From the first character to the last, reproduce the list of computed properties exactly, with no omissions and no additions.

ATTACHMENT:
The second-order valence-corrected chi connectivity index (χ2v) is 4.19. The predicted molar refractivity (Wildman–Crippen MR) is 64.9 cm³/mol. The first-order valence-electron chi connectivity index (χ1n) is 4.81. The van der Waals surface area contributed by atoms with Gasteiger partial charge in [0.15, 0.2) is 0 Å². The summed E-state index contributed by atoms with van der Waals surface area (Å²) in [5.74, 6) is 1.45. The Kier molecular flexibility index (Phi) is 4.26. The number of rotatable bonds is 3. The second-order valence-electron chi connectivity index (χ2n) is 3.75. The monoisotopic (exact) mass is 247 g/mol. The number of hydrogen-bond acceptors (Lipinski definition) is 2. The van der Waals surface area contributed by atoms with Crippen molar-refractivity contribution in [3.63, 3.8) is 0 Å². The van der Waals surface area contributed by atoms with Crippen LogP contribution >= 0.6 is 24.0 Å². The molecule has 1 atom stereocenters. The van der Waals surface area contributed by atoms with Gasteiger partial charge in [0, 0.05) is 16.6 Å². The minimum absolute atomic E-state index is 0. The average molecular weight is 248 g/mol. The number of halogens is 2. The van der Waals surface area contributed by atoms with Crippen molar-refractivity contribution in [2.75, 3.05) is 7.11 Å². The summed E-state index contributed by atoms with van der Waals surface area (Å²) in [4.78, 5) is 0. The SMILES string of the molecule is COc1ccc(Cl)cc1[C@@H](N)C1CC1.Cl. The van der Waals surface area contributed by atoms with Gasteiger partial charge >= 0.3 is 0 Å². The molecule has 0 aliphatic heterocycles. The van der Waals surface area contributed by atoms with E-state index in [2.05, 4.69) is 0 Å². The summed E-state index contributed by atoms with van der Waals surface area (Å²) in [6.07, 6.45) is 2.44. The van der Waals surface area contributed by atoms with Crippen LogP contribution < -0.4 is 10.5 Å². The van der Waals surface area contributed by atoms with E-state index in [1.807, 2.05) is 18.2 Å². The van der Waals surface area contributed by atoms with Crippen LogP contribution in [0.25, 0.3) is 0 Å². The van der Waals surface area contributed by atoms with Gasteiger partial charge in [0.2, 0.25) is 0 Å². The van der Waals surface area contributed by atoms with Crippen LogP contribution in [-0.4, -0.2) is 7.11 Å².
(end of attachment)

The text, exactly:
The second-order valence-corrected chi connectivity index (χ2v) is 4.19. The predicted molar refractivity (Wildman–Crippen MR) is 64.9 cm³/mol. The first-order valence-electron chi connectivity index (χ1n) is 4.81. The van der Waals surface area contributed by atoms with Gasteiger partial charge in [0.15, 0.2) is 0 Å². The summed E-state index contributed by atoms with van der Waals surface area (Å²) in [5.74, 6) is 1.45. The Kier molecular flexibility index (Phi) is 4.26. The number of rotatable bonds is 3. The second-order valence-electron chi connectivity index (χ2n) is 3.75. The monoisotopic (exact) mass is 247 g/mol. The number of hydrogen-bond acceptors (Lipinski definition) is 2. The van der Waals surface area contributed by atoms with Crippen molar-refractivity contribution in [3.63, 3.8) is 0 Å². The van der Waals surface area contributed by atoms with Crippen LogP contribution >= 0.6 is 24.0 Å². The molecule has 1 atom stereocenters. The van der Waals surface area contributed by atoms with Gasteiger partial charge in [0, 0.05) is 16.6 Å². The minimum absolute atomic E-state index is 0. The average molecular weight is 248 g/mol. The number of halogens is 2. The van der Waals surface area contributed by atoms with Crippen molar-refractivity contribution in [2.75, 3.05) is 7.11 Å². The summed E-state index contributed by atoms with van der Waals surface area (Å²) in [4.78, 5) is 0. The SMILES string of the molecule is COc1ccc(Cl)cc1[C@@H](N)C1CC1.Cl. The van der Waals surface area contributed by atoms with Gasteiger partial charge >= 0.3 is 0 Å². The molecule has 0 aliphatic heterocycles. The van der Waals surface area contributed by atoms with E-state index in [2.05, 4.69) is 0 Å². The summed E-state index contributed by atoms with van der Waals surface area (Å²) in [6.07, 6.45) is 2.44. The van der Waals surface area contributed by atoms with Crippen LogP contribution < -0.4 is 10.5 Å². The van der Waals surface area contributed by atoms with E-state index in [1.807, 2.05) is 18.2 Å². The van der Waals surface area contributed by atoms with Crippen LogP contribution in [0.25, 0.3) is 0 Å². The van der Waals surface area contributed by atoms with Gasteiger partial charge in [0.2, 0.25) is 0 Å². The van der Waals surface area contributed by atoms with Crippen LogP contribution in [-0.4, -0.2) is 7.11 Å².